In one aspect, the invention provides a coating apparatus for rotatably coating an insertable or implantable medical device, such as a balloon catheter. The coating apparatus includes a rotatable member in which a catheter portion of a balloon catheter can be fixed and rotated. The rotatable member has an elongate shape with a distal end, a proximal end, and a central axis. The central axis of the rotatable member is accessible, and the catheter portion can be fixed in the rotatable member along the central axis so the catheter axis is aligned with the central axis. The coating apparatus also includes a support member having an aperture that is aligned with the central axis of the rotatable member. The support member is capable of holding the distal tip of the balloon catheter, but allows for rotation of the balloon catheter when the catheter portion is fixed and rotated by the rotatable member. The distal end of the rotatable member is separated from the support member by a gap. The gap has a length sufficient to accommodate the length of the balloon portion of the balloon catheter. The coating apparatus also includes a spray nozzle capable of delivering a spray of coating material in the gap between the distal end of the rotatable member and the support member. When a balloon catheter is mounted in position, the spray nozzle can deliver a spray of coating material to the balloon surface.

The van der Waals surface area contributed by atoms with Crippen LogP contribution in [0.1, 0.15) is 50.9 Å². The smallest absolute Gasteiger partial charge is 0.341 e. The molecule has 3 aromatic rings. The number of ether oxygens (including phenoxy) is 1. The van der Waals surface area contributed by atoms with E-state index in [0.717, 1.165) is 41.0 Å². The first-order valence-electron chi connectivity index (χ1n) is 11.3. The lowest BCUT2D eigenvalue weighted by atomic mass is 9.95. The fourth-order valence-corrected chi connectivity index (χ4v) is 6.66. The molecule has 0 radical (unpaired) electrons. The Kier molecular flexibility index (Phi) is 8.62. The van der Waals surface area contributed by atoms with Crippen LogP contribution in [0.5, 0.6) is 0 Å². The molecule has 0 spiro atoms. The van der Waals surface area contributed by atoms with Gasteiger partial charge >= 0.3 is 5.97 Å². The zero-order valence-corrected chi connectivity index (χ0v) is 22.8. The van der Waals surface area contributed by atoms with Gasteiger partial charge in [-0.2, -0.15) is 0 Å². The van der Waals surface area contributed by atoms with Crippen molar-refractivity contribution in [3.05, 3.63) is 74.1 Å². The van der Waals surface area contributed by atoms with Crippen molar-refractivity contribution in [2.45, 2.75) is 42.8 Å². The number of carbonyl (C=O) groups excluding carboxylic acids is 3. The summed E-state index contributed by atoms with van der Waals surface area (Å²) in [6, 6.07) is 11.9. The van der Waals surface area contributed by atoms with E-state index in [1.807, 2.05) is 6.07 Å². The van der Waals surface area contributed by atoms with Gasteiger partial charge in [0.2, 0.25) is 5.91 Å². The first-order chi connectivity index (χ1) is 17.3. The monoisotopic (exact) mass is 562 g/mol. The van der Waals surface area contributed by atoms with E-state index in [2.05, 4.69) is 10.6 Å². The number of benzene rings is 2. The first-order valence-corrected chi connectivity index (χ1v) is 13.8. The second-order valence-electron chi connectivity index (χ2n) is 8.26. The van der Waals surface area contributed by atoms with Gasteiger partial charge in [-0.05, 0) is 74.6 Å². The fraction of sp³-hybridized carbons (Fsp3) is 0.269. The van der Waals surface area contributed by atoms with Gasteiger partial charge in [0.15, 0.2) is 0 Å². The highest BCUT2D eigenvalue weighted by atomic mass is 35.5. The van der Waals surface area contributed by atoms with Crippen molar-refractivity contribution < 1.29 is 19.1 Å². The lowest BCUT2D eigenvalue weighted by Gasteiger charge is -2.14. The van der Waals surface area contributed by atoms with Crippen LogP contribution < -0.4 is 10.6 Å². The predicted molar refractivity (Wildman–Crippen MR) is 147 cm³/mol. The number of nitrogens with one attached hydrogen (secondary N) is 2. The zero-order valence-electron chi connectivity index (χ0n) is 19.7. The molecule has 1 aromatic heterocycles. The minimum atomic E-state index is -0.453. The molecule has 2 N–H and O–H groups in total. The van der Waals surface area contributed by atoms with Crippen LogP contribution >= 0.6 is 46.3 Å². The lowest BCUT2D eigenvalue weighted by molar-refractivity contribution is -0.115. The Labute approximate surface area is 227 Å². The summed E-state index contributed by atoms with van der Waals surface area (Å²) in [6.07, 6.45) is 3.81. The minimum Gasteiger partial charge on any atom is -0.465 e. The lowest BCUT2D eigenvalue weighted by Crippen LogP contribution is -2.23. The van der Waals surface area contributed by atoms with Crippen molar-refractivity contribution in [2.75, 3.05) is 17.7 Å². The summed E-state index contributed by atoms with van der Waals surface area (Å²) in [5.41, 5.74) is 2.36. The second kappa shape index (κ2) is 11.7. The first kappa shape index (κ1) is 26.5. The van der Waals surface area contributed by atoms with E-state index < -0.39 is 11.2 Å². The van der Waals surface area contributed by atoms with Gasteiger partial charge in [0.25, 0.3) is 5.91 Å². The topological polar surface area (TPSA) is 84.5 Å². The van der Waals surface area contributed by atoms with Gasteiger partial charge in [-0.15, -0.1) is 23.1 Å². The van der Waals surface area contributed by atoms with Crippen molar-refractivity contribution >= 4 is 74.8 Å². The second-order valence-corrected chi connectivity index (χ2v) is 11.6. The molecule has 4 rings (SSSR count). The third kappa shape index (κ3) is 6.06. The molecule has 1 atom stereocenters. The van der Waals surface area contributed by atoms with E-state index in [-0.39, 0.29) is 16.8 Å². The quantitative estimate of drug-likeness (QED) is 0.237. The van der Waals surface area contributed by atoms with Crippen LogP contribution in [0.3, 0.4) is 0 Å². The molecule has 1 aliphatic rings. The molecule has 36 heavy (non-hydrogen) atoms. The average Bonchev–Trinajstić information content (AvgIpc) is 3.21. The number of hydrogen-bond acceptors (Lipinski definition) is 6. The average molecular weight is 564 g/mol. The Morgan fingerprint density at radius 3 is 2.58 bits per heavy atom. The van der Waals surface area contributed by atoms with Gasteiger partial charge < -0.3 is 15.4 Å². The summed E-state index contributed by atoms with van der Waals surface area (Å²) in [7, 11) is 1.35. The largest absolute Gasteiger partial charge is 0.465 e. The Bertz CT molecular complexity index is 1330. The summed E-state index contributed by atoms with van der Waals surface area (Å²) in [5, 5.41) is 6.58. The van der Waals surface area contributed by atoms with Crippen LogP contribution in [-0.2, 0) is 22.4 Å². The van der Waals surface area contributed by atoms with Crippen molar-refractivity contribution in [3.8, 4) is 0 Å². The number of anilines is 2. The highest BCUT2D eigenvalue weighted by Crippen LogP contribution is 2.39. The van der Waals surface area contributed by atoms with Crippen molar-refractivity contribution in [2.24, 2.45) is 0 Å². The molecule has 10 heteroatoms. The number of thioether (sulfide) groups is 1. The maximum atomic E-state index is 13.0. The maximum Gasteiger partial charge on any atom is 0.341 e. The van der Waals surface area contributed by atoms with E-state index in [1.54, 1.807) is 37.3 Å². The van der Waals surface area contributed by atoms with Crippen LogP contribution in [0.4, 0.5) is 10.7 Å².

• [0011]
    The invention also provides a method for spray coating a material on the surface of a portion of a balloon catheter. The method includes a step of providing a balloon catheter comprising a catheter portion having a catheter axis, a balloon portion, and a distal tip. The balloon catheter is then mounted in a coating apparatus having a rotatable member, a support member, and a spray nozzle. In the step of mounting, a part of the catheter portion is fixed by the rotatable member, so that the catheter axis is aligned with the central axis of the rotatable member. The step of mounting also includes inserting the distal tip of the balloon catheter in the support member so that it is held, but free to rotate in place. With the catheter portion fixed, and distal tip supported, the balloon catheter is straightened and rotatable along the central axis. In another step, the balloon catheter is rotated about its central axis. In another step, a coating of material is applied to the surface of the balloon from a spray nozzle.
  • [0012]
    Generally, the distance between the distal end of the rotatable member and the support member is the same or greater than the distance of the balloon portion as measured along the catheter axis.
  • [0013]